The Citizens of the United States of America have a right to applaud themselves for having given to mankind examples of an enlarged and liberal policy: a policy worthy of imitation. All possess alike liberty of conscience and immunities of citizenship. It is now no more that toleration is spoken of, as if it was by the indulgence of one class of people, that another enjoyed the exercise of their inherent national gifts. For happily the Government of the United States, which gives to bigotry no sanction, to persecution no assistance requires only that they who live under its protection should demean themselves as good citizens, in giving it on all occasions their effectual support.

It would be inconsistent with the frankness of my character not to avow that I am pleased with your favorable opinion of my Administration, and fervent wishes for my felicity. May the children of the Stock of Abraham, who dwell in this land, continue to merit and enjoy the good will of the other Inhabitants; while every one shall sit in safety under his own vine and fig tree, and there shall be none to make him afraid. May the father of all mercies scatter light and not darkness in our paths, and make us all in our several vocations useful here, and in his own due time and way everlastingly happy.

G. Washington

Yosef Hayim Yerushalmi, in his short book, Zachor, makes the claim that Jews, up until the Enlightenment and its rationalist influences, had essentially given up recording history, instead seeing events through a shared cultural memory.  While history happens to someone else, your memories can only be of things that happened to you.  As a result, almost all Jewish recordings of contemporary events are in a voice that either echoes Biblical events, or analogizes to Biblical personages.  Instances where local kings intervene to prevent massacres are recorded in scrolls that mimic Megillat Esther (the Book of Esther), for example.  This has the effect of providing a context for everything, but it also prevented Jews from seeing anything as actually new.

Western civilization, on the other hand, studies history as events that may have happened to others, but from which we can learn.  That historical accounts are not treated as entertaining stories, but as a description of how we got where we are, doesn’t change the fact that they’re written with the distance of time.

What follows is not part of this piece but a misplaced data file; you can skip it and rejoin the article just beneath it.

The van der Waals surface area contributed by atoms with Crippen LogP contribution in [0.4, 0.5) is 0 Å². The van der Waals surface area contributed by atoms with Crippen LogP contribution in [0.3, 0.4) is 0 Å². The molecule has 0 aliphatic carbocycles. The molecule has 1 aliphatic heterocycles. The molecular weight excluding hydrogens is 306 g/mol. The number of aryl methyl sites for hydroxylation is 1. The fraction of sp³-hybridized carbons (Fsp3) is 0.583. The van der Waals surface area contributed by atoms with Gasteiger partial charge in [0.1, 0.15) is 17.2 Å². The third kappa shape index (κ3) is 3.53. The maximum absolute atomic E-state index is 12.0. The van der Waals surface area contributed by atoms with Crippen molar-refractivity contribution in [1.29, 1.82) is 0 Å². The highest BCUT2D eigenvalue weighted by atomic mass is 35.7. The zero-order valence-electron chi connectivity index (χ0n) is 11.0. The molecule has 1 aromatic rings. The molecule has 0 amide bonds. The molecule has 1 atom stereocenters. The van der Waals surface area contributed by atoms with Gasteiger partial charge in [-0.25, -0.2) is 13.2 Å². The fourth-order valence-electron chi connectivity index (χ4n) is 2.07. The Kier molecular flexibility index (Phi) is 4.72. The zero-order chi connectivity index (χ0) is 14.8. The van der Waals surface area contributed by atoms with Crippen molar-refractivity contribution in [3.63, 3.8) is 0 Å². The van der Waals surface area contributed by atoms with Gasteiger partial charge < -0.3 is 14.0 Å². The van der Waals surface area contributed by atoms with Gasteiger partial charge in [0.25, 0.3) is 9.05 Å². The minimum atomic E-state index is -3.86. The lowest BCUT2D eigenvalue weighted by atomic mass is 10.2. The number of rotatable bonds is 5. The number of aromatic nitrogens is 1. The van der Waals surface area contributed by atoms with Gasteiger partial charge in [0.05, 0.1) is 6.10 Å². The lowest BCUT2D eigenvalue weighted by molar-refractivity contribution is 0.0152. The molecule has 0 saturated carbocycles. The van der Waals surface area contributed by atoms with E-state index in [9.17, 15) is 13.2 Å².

These two views of history are on full display in the two letters.  Seixas makes no fewer than four scriptural analogies.  The whole tone of his letter is one that is trying to shoehorn current events into ancient paradigms.  Washington’s letter is more familiar to our way of thinking.  His history – with which he was personally fully conversant – is implied, rather than stated, and his Biblical reference is a blessing, not an event.

Washington was President of a Constitutional Convention filled with men who studied the Greeks, the Romans, and other republics in-between, and put their lessons to use in designing our own government.  Seixas was struggling to describe his awe that he had the privilege to live in a time when a new concept of citizenship had been born and put into practice.

And yet, each realizes that this country is something new under the sun.  It’s not just that bigotry gets no sanction, it’s that “tolerance,” which implies that (in this case) the Jews have their rights by sufferance of the majority, isn’t the operative principle here.  Full citizenship and participation in the government are completely unconditional on one’s faith or religion.

Which is why, as Jews, we ought to celebrate Independence Day with a special fervor and gratitude, and why we have a special obligation to help preserve that order,

, , ,

Comments are closed.